“Prince Trask; Count Harkaman,” he greeted. “Space Scourge, Tanith; thirty-two hundred hours out of Wardshaven on Gram, Baron Valkanhayn commanding, accompanied by chartered freighter Rozinante, Durendal, Captain Morbes. Requesting permission and instructions to orbit in.”

“Baron Valkanhayn?” Harkaman asked.

“That’s right,” Valkanhayn grinned. “And I have a vellum scroll the size of a blanket to prove it. I have a whole cargo of scrolls. One says you’re Otto, Count Harkaman, and another says you’re Admiral of the Royal Navy of Gram.”

“He did it!” Trask cried. “He made himself King of Gram!”

“That’s right. And you’re his trusty and well-loved Lucas, Prince Trask, and Viceroy of his Majesty’s Realm of Tanith.”

Harkaman bristled at that. “The Gehenna you say. This is our Realm of Tanith.”

“Is his Majesty making it worth while to accept his sovereignty?” Trask asked. “That is, beside vellum scrolls?”

Valkanhayn was still grinning. “Wait till we start sending cargo down. And wait till you see what’s crammed into the other ship.”

“Did Spasso come back with you?” Harkaman asked.

“Oh, no. Sir Garvan Spasso entered the service of his Majesty, King Angus. He is Chief of Police at Glaspyth, now, and nobody can call what he’s doing there chicken-stealing, either. Any chickens he steals, he steals the whole farm to get them.”

That didn’t sound good. Spasso could make King Angus’ name stink all over Glaspyth. Or maybe he’d allow Spasso to crush the adherents of Omfray, and then hang him for his oppression of the people. He’d read about somebody who’d done something like that, in one of Harkaman’s Old Terran history books.

Baron Rathmore had stayed on Gram; so had Rolve Hemmerding. The rest of the gentlemen-adventurers, all with shiny new titles of nobility, had returned. From them, as the two ships were getting into orbit, he learned what had happened on Gram since the Nemesis had spaced out.

Duke Angus had announced his intention of carrying on with the Tanith Adventure, and had started construction of a new ship at the Gorram yards. This had served plausibly to explain all the activities of preparation for the invasion of Glaspyth, and had deceived Duke Omfray completely. Omfray had already started a ship of his own; the entire resources of his duchy were thrown into an effort to get her finished and to space ahead of the one Angus was building. Work was going on frantically on her when the Wardshaven invaders hit Glaspyth; she was now nearing completion as a unit of the Royal Navy. Duke Omfray had managed to escape to Didreksburg; when Angus’ troops moved in on the latter duchy, he had escaped again, this time off-planet. He was now eating the bitter bread of exile at the court of his wife’s uncle, the King of Haulteclere.

The Count of Newhaven, the Duke of Bigglersport, and the Lord of Northport, all of whom had favored the establishment of a planetary monarchy, had immediately acknowledged Angus as their sovereign. So, with a knife at his throat, had the Duke of Didreksburg. Many other feudal magnates had refused to surrender their sovereignty. That might mean fighting, but Paytrik, now Baron, Morland, doubted it.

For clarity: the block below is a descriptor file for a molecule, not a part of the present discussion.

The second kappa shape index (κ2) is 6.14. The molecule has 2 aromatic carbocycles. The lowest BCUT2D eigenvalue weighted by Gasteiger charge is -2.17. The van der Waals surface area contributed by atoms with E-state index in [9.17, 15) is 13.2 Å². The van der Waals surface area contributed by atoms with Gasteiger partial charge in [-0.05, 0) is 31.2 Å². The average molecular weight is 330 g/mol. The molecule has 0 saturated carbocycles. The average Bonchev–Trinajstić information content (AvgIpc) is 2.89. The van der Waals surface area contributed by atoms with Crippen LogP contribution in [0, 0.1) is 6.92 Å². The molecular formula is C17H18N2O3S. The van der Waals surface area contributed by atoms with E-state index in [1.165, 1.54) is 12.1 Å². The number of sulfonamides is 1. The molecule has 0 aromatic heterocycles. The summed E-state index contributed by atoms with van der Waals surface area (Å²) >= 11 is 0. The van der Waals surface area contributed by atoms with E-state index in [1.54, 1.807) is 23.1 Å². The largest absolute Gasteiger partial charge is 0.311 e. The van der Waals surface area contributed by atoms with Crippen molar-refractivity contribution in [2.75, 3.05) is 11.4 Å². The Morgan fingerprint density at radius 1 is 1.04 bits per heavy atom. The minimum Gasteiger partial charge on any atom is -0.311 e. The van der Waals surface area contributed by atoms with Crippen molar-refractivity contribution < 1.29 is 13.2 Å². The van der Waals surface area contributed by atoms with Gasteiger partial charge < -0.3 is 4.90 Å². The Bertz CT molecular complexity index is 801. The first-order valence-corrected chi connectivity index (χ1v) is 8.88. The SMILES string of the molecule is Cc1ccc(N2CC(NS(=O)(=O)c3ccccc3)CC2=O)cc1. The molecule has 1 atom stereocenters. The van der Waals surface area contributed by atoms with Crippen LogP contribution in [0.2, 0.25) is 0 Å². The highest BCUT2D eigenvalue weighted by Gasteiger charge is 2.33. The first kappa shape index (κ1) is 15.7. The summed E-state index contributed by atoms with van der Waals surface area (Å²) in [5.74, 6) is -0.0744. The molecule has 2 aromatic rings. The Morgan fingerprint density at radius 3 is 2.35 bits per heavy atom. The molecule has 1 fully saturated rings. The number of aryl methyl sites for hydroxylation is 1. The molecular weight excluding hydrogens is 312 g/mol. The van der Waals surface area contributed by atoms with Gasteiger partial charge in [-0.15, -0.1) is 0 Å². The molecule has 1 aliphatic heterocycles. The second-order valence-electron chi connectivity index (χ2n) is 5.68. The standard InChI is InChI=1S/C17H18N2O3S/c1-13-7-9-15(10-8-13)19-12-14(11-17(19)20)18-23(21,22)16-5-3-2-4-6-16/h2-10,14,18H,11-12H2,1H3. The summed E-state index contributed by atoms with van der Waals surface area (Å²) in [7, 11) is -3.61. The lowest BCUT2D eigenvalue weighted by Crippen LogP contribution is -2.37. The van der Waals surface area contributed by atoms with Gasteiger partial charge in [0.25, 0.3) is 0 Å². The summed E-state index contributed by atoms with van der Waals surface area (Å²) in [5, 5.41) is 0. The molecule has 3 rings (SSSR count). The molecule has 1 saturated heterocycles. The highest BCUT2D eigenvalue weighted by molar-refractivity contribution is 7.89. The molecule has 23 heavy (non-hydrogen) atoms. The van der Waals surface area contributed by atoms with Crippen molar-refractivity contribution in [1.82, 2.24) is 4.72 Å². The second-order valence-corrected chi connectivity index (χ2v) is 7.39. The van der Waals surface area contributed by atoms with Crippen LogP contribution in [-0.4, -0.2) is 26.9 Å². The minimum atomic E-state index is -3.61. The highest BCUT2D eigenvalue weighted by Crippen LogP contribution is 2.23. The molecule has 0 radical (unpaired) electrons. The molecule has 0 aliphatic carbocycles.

“The Space Scourge stopped that,” he said. “When they heard about the base here, and saw what we’d shipped to Gram, they started changing their minds. Only subjects of King Angus will be allowed to invest in the Tanith Adventure.”

As for accepting King Angus’ annexation of Tanith and accepting his sovereignty, that would also be advisable. They would need a Sword World outlet for the loot they took or obtained by barter from other Space Vikings, and until they had adequate industries of their own, they would be dependent on Gram for many things which could not be gotten by raiding.

“I suppose the King knows I’m not out here for my health, or his profit?” he asked Lord Valpry, during one of the screen conversations as the Space Scourge was getting into orbit. “My business out here is Andray Dunnan.”

“Oh, yes,” the Wardshaven noble replied. “In fact, he told me, in so many words, that he would be most happy if you sent him his nephew’s head in a block of lucite. What Dunnan did touched his honor, too. Sovereign princes never see any humor in things like that.”

“I suppose he knows that sooner or later Dunnan will try to attack Tanith?”

“If he doesn’t, it isn’t because I didn’t tell him often enough. When you see the defense armament we’re bringing, you’ll think he does.”

It was impressive, but nothing to the engineering and industrial equipment. Mining robots for use on the iron Moon of Tanith, and normal-space transports for the fifty thousand mile run between planet and satellite. A collapsed-matter producer; now they could collapsium-plate their own shielding. A small, fully robotic, steel mill that could be set up and operated on the satellite. Industrial robots, and machinery to make machinery. And, best of all, two hundred engineers and highly skilled technicians.

Quite a few industrial baronies on Gram would realize, before long, what they had lost in those men. He wondered what Lord Trask of Traskon would have thought about that.

The Prince of Tanith was no longer interested in what happened to Gram. Maybe, if things prospered for the next century or so, his successors would be ruling Gram by viceroy from Tanith.